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Everything You Wanted to Know About the Peregrine Falcon

I have always had an interest in nature and birds of prey in particular. Join me in learning about these majestic creatures.

Adult and chick in their ledge nest

Adult and chick in their ledge nest

The sleek and speedy peregrine falcon, one of the most widespread raptors in the world, is found on all continents except Antarctica. With a varied range that stretches from the tundra regions of the Arctic to the tropics, the peregrine can be found in almost any climate other than extreme polar areas and tropical rainforests.

With such widespread distribution, the peregrine falcon is rivaled by only the osprey in terms of worldwide range. While they prefer to be near the coast where shorebirds and waterfowl are common, peregrines can be found in barren desert landscapes and urban city settings, making them one of the most adaptable birds of prey.

Peregrine falcon perched atop a ledge

Peregrine falcon perched atop a ledge

Physical Characteristics

The peregrine falcon is smaller than some of the other birds of prey, such as the bald eagle, osprey, and hawk, measuring between 15 and 20 inches in length on average—about the size of the common crow. Its wingspan is impressive, however, and can reach up to four feet across, while its weight varies from about a pound to three pounds.

As with other birds of prey, the female peregrine falcon can be up to 30% larger than the male. The plumage is similar between the male and female; both tend to have black to blue-grey backs and wings. The underbelly of the falcon is usually white to off-white with dark spots, and the crown is generally black, which contrasts with the white neck. The feet of the peregrine are a very distinctive yellow.

Diet and Hunting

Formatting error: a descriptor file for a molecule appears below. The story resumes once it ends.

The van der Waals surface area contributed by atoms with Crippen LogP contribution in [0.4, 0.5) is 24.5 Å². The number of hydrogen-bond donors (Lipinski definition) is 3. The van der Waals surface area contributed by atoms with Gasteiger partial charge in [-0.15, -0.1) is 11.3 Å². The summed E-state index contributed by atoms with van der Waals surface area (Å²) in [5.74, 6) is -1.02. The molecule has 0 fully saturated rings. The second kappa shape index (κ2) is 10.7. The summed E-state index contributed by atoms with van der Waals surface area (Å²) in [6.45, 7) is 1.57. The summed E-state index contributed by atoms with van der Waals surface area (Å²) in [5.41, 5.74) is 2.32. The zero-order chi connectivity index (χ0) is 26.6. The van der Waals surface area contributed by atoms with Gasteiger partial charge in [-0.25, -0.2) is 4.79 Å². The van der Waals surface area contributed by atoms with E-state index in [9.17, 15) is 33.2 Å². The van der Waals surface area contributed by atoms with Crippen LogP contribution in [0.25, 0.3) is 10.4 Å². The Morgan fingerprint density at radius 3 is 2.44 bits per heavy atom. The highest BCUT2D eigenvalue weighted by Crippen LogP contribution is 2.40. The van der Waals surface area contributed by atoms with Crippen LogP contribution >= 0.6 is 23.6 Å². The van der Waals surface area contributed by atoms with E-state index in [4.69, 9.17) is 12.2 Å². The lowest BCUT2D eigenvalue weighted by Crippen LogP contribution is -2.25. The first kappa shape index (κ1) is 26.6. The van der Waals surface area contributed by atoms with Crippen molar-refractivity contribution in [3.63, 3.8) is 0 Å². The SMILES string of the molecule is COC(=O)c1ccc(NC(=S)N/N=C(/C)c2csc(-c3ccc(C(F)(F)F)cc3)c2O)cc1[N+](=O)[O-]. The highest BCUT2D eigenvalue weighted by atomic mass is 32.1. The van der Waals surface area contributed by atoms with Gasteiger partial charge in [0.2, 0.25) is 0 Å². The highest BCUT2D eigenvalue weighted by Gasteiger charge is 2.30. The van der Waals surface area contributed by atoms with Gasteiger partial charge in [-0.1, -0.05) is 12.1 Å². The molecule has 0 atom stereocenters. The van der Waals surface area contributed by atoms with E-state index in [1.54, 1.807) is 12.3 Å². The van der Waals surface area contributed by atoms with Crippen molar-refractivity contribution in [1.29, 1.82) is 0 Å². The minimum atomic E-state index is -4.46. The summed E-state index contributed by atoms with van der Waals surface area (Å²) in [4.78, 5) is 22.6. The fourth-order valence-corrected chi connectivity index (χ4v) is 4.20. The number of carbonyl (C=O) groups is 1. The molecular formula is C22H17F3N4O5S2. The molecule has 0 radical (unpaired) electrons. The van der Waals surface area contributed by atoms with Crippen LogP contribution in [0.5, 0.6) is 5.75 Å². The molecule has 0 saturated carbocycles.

The diet of the peregrine consists mainly of other smaller birds, although they will occasionally hunt for small rodents and even insects. Peregrines frequently prey upon other birds in mid-air and use their great speed to dive (stoop) and grab other birds in spectacular mid-flight duels. A favorite meal of the peregrine is the pigeon, and the abundance of pigeons in cities (along with tall skyscrapers for nesting) is one reason why the peregrine has adapted well to city life.

Female peregrine incubating her chicks and eggs

Female peregrine incubating her chicks and eggs


Like other birds of prey, the peregrine falcon mates for life. Mated pairs construct simple nests or scrapes high on ledges, cliffs, small caves, or even on skyscrapers and under bridges in cities.

Spring is the mating season for the peregrine falcon. Females typically lay three to four eggs. Parents share the incubating duties, and eggs usually hatch after about a month or so. Chicks, also known as eyases, start to fly after about six weeks but remain dependent on their parents while they learn to hunt for another couple of months. Falcon chicks grow very quickly and typically double in size during their first week.

Conservation Status

The peregrine falcon population (along with the populations of other large birds of prey) was severely impacted by the use of DDT during the mid 20th century. By the mid-1960s, the peregrine falcon was extinct in the eastern United States and parts of Europe and was severely endangered in the western U.S.

The eventual ban of DDT, along with other conservation and reintroduction efforts, has resulted in a strong rebound for the species. There are now estimated to be upwards of 3,000 breeding pairs in Mexico, Canada, and the United States and over 20,000 pairs worldwide.

In 1999, the peregrine falcon was removed from the U.S. federal endangered species list. Although populations have recovered nicely in many countries, the continued use of DDT in some countries that overlap the peregrine's range and migratory path continues to present challenges to the population's recovery.

Urban peregrine nesting on a window ledge

Urban peregrine nesting on a window ledge

Urban Populations